But as the automobile became popular, these Main Street shopping districts suffered from inadequate parking, since there were only two or three spaces in front of each store.  In the market model, each shopper acts based on his or her own self-interest.  Given the choice between a 15 minute walk or a 5 minute drive to Main Street, most chose to drive - particularly when they had packages to carry home. 

A 10 minute bicycle ride to Main Street might have been a convenient compromise, with a bicycle trailer when you need to carry packages, but high-speed cars made the streets seem so dangerous that most people were not willing to bicycle.  It also became more dangerous to walk to Main Street than it had been when there were just a few low-speed horse-drawn vehicles. 

This is an external cost that free-market economists generally ignore but that was important to the history of our cities. People drove because it was most convenient for them, and as an unintended side-effect of this decision, they made it more dangerous for people to walk or bicycle.

Because of its parking problems, shoppers tended to abandon Main Street in favor of new stores with parking lots.  If a storefront on Main Street remained vacant for a long time, the property owner might decide to replace the old building with a new building that was set back from the street and had parking in front.  The parking in front attracted potential customers who were driving by, and in the market model, the merchants care only about their own interest in attracting customers, not about the effect of this parking on the public realm.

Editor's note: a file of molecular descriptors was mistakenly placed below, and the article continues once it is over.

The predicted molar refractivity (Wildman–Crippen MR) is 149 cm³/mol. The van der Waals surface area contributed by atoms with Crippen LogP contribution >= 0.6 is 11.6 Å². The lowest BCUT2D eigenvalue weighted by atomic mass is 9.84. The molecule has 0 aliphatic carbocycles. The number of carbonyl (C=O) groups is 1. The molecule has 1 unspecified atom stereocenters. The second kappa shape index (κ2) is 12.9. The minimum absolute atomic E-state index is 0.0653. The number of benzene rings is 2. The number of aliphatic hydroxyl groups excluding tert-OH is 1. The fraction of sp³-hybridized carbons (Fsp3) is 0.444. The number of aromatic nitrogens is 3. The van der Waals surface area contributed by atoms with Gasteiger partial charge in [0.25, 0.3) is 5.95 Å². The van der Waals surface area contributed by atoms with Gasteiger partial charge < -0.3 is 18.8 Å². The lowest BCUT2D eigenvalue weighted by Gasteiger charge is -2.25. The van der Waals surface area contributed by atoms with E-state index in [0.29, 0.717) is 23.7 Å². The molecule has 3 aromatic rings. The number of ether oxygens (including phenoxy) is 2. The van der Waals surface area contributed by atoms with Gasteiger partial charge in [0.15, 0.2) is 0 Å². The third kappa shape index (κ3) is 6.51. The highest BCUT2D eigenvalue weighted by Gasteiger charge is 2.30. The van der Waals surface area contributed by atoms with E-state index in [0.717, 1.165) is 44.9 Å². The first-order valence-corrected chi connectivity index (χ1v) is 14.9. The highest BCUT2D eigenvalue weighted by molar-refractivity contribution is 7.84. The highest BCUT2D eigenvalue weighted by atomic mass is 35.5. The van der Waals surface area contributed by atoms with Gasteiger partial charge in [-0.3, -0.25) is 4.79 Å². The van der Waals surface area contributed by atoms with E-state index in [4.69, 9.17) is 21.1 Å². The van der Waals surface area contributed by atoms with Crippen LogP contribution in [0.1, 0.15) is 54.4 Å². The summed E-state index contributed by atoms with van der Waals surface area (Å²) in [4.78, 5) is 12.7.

But after several buildings on Main Street were replaced by new buildings with parking in front, Main Street was no longer an attractive place to walk.  When several businesses on added parking in front to attract customers, all the businesses on Main Street lost their one advantage over the strip malls that they were losing business to: the interesting, pedestrian-friendly character that came from having an uninterrupted series of storefronts facing the sidewalk.

As Main Street lost businesses, people no longer had all the shopping they needed within walking distance of their houses.  It became absolute necessary to own a car to do basic shopping.

Parking problems did not only affect Main Street.  Ultimately, as more and more people owned cars, the residential streets of the streetcar suburb also suffered from parking problems.  It happened first near Main Street, where shoppers parked on residential streets.  Then it spread to other streets, because each house has only two spaces in front of it.  If the house has a cottage in back, or if there are teenagers with cars as well as a car for each parent, or if people store cars on the street that they do not use, then these two spaces are not enough parking.  In the market model, people decide to buy cars based on their own self-interest, and they do not think about the effect their decision has on the parking available in the public realm.

To escape parking problems, people moved from streetcar suburbs to lower density auto-oriented suburbs, where each house and business has space reserved for off-street parking - but because they are lower density, distances are greater are greater in these newer suburbs, so most people cannot walk to shopping at all.